Crozier v. Iowa-Illinois Gas & Electric Company

Annotate this Case

165 N.W.2d 833 (1969)

Darrell G. CROZIER and Jessie M. Crozier, Appellants, v. IOWA-ILLINOIS GAS & ELECTRIC COMPANY, Appellee.

No. 53292.

Supreme Court of Iowa.

March 11, 1969.

Cahill, Lovelace & Poula, Iowa City, for appellants.

Shulman, Phelan, Tucker, Boyle & Mullen, Iowa City, for appellee.

STUART, Justice.

A right of way easement for high-voltage electric transmission lines was acquired *834 by condemnation. Plaintiffs appealed from the condemnation award of the sheriff's jury to the district court and now bring this appeal claiming the trial court erred in permitting testimony relating to "comparable sales" and that the jury verdict was inadequate and unresponsive to the instructions.

On February 7, 1966 Iowa-Illinois Gas and Electric Company condemned a right of way across 5.5 acres of plaintiffs' timber pasture. The construction and maintenance of the line required that the strip of land 180' in width and 1346' in length be cleared of trees and brush. No land was taken.

The timber pasture within the easement had been used for plaintiffs' unique and financially rewarding wilderness hog farrowing operation from 1964 until condemnation. Plaintiffs started improving the 10 acre timber pasture area which was sandy, steep sloped for good drainage, and tree covered with undergrowth and brush in 1962. The area was bounded by a hogtight fence. Plaintiffs drilled wells from which water was pumped to 5 drinking tanks and rocked the waterways. There were cross fences within the area. The wilderness hog farrowing timber pasture was readily accessible from plaintiffs' buildings.

Plaintiffs' witnesses testified this method of farrowing pigs was more efficient because it produced less disease and required less labor than other farrowing methods. All witnesses agreed plaintiffs' wilderness hog farrowing operation had been destroyed by cutting the trees, clearing the underbrush, and installing the transmission lines.

Plaintiffs' valuation witnesses stated the fair market value of the Crozier farm was $30,000 to $50,000 more before condemnation than it was after condemnation. Defendant's valuation witnesses stated the difference was between $500 and $560. The sheriff's condemnation jury awarded plaintiffs $5,000 and on appeal the district court jury awarded $4,000.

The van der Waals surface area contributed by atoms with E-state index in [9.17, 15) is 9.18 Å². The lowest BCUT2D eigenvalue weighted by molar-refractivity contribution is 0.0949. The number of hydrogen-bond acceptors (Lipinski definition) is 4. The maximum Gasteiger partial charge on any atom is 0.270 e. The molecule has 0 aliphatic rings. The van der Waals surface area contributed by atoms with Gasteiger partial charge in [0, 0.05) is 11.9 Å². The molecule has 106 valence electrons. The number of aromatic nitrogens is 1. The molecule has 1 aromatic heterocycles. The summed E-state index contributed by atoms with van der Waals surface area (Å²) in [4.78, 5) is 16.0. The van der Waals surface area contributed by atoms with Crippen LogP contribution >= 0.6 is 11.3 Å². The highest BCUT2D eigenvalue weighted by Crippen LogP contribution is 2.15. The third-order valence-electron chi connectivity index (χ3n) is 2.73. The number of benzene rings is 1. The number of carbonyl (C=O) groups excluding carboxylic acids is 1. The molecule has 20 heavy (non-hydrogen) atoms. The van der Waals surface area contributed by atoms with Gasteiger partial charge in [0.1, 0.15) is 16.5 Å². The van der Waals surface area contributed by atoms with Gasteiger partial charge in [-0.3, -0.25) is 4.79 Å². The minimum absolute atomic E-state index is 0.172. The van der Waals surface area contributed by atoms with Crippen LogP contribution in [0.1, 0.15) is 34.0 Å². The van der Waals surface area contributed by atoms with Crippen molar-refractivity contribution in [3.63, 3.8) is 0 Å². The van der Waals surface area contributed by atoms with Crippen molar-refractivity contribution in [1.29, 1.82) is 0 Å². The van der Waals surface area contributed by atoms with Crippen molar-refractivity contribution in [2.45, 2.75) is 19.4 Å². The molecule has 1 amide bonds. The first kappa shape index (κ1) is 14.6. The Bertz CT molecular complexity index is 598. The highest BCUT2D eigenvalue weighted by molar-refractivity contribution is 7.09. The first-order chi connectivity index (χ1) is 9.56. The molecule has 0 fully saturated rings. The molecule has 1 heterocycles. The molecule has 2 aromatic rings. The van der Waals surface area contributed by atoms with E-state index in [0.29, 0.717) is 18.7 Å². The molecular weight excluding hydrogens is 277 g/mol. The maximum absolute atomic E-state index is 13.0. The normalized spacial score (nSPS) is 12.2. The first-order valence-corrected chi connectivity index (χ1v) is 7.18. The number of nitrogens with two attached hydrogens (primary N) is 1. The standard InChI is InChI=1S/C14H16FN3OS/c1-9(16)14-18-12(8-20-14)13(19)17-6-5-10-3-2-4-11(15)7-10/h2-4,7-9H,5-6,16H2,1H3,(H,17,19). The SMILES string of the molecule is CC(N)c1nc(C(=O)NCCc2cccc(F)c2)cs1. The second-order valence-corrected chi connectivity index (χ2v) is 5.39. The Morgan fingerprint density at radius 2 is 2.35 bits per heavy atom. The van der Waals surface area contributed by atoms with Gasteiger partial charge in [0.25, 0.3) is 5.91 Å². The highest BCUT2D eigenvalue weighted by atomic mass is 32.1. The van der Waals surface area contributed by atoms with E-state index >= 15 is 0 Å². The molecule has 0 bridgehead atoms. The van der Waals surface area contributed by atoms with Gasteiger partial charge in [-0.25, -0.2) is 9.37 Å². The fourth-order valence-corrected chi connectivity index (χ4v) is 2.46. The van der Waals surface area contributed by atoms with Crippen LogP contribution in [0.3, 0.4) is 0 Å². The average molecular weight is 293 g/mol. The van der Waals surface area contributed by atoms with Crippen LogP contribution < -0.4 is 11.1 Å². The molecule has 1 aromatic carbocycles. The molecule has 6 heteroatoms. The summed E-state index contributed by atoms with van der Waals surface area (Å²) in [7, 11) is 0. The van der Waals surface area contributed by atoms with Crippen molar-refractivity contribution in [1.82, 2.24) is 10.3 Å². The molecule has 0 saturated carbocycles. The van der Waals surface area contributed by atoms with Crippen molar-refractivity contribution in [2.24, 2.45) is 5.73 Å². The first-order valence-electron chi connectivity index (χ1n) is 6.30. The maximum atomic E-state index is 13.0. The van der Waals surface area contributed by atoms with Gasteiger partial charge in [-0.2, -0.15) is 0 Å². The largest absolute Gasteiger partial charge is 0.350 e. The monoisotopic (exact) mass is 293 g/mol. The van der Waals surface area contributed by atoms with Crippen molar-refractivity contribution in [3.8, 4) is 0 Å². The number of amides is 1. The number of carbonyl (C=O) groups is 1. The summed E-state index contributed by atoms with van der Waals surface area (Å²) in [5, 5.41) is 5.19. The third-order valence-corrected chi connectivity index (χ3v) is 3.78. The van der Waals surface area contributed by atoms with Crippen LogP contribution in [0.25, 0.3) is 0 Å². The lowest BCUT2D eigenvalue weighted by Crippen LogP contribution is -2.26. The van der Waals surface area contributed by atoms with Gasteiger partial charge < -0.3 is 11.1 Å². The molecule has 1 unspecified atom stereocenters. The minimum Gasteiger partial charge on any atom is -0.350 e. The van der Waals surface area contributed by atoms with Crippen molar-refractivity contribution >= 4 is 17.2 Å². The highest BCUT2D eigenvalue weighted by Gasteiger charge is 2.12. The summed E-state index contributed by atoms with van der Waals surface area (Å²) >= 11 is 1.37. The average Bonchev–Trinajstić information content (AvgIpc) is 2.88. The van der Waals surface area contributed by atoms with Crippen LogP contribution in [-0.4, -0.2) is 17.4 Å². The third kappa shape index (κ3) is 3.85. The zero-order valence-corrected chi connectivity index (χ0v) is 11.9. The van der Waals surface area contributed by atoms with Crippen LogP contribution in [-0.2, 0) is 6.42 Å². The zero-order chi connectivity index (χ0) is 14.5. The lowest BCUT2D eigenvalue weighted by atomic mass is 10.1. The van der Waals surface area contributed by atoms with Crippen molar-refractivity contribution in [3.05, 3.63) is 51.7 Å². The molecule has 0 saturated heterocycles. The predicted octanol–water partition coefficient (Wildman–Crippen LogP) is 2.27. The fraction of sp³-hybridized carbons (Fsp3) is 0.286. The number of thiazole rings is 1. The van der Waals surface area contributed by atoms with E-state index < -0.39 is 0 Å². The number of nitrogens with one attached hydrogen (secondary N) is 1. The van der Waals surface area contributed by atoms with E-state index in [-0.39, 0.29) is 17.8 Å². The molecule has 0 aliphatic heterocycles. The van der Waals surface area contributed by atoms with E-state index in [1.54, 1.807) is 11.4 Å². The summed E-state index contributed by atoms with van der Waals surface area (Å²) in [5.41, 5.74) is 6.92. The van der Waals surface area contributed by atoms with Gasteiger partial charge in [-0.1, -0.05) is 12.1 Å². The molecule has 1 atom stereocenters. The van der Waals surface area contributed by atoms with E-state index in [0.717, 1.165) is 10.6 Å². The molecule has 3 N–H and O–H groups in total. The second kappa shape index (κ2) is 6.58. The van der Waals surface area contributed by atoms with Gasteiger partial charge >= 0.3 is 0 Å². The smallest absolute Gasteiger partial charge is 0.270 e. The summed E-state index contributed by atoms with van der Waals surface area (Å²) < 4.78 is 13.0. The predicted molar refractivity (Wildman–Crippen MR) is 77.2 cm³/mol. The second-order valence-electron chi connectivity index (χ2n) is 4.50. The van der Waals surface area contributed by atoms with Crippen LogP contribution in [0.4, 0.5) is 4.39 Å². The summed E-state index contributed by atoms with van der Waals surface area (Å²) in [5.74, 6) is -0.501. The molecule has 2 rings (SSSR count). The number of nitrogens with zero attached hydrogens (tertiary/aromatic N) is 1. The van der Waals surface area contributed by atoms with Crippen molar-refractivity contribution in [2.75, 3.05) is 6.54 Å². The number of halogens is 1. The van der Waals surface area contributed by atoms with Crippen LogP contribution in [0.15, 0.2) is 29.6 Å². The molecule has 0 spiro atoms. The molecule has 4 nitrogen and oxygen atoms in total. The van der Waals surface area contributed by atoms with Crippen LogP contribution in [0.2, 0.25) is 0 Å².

The witnesses on both sides were in substantial agreement as to the valuation of plaintiffs' farm before condemnation. The almost incredible difference between plaintiffs' witnesses and defendant's witnesses as to the value after condemnation resulted from their diverging opinions as to the effect of the destruction of the wilderness hog farrowing operation on the fair market value of the farm. Plaintiffs' witnesses gave this element great importance. Defendant's witnesses gave it none. All three of plaintiffs' errors are founded upon the damages claimed as a result of the destruction of the wilderness hog farrowing operation.

I. Plaintiffs' claim the trial court erred in permitting defendant's witness Pearson to testify as to "comparable sales" without sufficient proof they were comparable. Their main contention is that neither farm sale offered as a comparable sale had such hog farrowing operation.

"Since Redfield v. Iowa State Highway Commission, 251 Iowa 332, 99 N.W.2d 413, 85 A.L.R.2d 96, evidence of sales of comparable property has been admissible as substantive evidence of the fair market value of the subject property. However, it must be shown that there is sufficient similarity to the subject property before such evidence is admissible. [Citations.]" Martinson v. Iowa State Highway Commission, 257 Iowa 687, 694-695, 134 N.W.2d 340, 344; Belle v. Iowa State Highway Commission, 256 Iowa 43, 48, 126 N.W.2d 311, 314.

"Other similar sales need not be identical but must have a resemblance in order to be shown in evidence. Size, use, location and character of the land and time, mode and nature of the sale all have a bearing on the admissibility of such evidence. Much must be left to the sound discretion of the trial court in determining whether the other properties and conditions surrounding sale thereof are sufficiently similar so evidence of such sales is admissible. [Citations]" Iowa Development Co. v. Iowa *835 State Highway Commission, 252 Iowa 978, 986, 108 N.W.2d 487, 492.

We must therefore turn to the evidence to determine whether the trial court abused its discretion by receiving into evidence the sale price of the farms offered as comparables.

The Crozier farm contained approximately 200 acres. One hundred sixty acres were tillable. Buildings, lots and roads accounted for about 10 acres. The remaining 30 acres were permanent pasture including the triangular tract of about 10 acres containing the hog farrowing operation, consisting of about 5.5 acres of timber pasture and the remainder bluegrass pasture.

Mr. Pearson testified the Crane farm located in a neighboring township was comparable to the Crozier farm. This 226 acre farm contained 190 acres of tillable land, 36 acres of timber pasture and a set of buildings. He also considered the Kessler farm located in the same township as the Crane farm comparable to the Crozier farm. It contained 244 acres, 159 acres were tillable and 80 acres were timber pasture.